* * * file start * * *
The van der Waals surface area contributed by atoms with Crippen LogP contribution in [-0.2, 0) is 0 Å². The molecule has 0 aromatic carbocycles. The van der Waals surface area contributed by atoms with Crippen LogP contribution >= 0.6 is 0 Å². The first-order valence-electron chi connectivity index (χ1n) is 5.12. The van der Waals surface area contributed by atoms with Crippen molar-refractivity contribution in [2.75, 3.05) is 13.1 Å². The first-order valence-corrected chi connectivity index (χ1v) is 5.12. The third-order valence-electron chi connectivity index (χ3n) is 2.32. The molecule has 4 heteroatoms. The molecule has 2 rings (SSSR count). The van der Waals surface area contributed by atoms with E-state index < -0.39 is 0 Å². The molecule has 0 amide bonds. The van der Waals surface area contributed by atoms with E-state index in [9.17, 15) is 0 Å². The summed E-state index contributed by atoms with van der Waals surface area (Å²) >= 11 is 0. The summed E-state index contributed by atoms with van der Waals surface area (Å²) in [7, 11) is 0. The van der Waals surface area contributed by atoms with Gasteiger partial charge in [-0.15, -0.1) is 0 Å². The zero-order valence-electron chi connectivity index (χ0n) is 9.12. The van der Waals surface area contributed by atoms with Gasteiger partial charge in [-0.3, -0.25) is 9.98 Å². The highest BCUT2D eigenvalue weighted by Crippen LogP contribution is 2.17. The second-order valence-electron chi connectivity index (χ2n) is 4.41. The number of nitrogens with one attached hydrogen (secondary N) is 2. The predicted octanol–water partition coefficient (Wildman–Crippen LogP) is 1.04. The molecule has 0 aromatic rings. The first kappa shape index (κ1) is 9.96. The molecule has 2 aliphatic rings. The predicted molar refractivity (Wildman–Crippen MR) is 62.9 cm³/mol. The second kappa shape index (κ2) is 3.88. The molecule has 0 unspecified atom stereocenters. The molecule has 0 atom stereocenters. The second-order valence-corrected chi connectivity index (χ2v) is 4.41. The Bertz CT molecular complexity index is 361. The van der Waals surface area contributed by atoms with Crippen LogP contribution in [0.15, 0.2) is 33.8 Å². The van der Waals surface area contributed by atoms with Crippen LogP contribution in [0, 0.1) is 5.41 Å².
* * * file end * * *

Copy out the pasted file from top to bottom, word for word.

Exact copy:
The van der Waals surface area contributed by atoms with Crippen LogP contribution in [-0.2, 0) is 0 Å². The molecule has 0 aromatic carbocycles. The van der Waals surface area contributed by atoms with Crippen LogP contribution >= 0.6 is 0 Å². The first-order valence-electron chi connectivity index (χ1n) is 5.12. The van der Waals surface area contributed by atoms with Crippen molar-refractivity contribution in [2.75, 3.05) is 13.1 Å². The first-order valence-corrected chi connectivity index (χ1v) is 5.12. The third-order valence-electron chi connectivity index (χ3n) is 2.32. The molecule has 4 heteroatoms. The molecule has 2 rings (SSSR count). The van der Waals surface area contributed by atoms with E-state index < -0.39 is 0 Å². The molecule has 0 amide bonds. The van der Waals surface area contributed by atoms with E-state index in [9.17, 15) is 0 Å². The summed E-state index contributed by atoms with van der Waals surface area (Å²) >= 11 is 0. The summed E-state index contributed by atoms with van der Waals surface area (Å²) in [7, 11) is 0. The van der Waals surface area contributed by atoms with Gasteiger partial charge in [-0.15, -0.1) is 0 Å². The zero-order valence-electron chi connectivity index (χ0n) is 9.12. The van der Waals surface area contributed by atoms with Gasteiger partial charge in [-0.3, -0.25) is 9.98 Å². The highest BCUT2D eigenvalue weighted by Crippen LogP contribution is 2.17. The second-order valence-electron chi connectivity index (χ2n) is 4.41. The number of nitrogens with one attached hydrogen (secondary N) is 2. The predicted octanol–water partition coefficient (Wildman–Crippen LogP) is 1.04. The molecule has 0 aromatic rings. The first kappa shape index (κ1) is 9.96. The molecule has 2 aliphatic rings. The predicted molar refractivity (Wildman–Crippen MR) is 62.9 cm³/mol. The second kappa shape index (κ2) is 3.88. The molecule has 0 unspecified atom stereocenters. The molecule has 0 atom stereocenters. The second-order valence-corrected chi connectivity index (χ2v) is 4.41. The Bertz CT molecular complexity index is 361. The van der Waals surface area contributed by atoms with Crippen LogP contribution in [0.15, 0.2) is 33.8 Å². The van der Waals surface area contributed by atoms with Crippen LogP contribution in [0, 0.1) is 5.41 Å².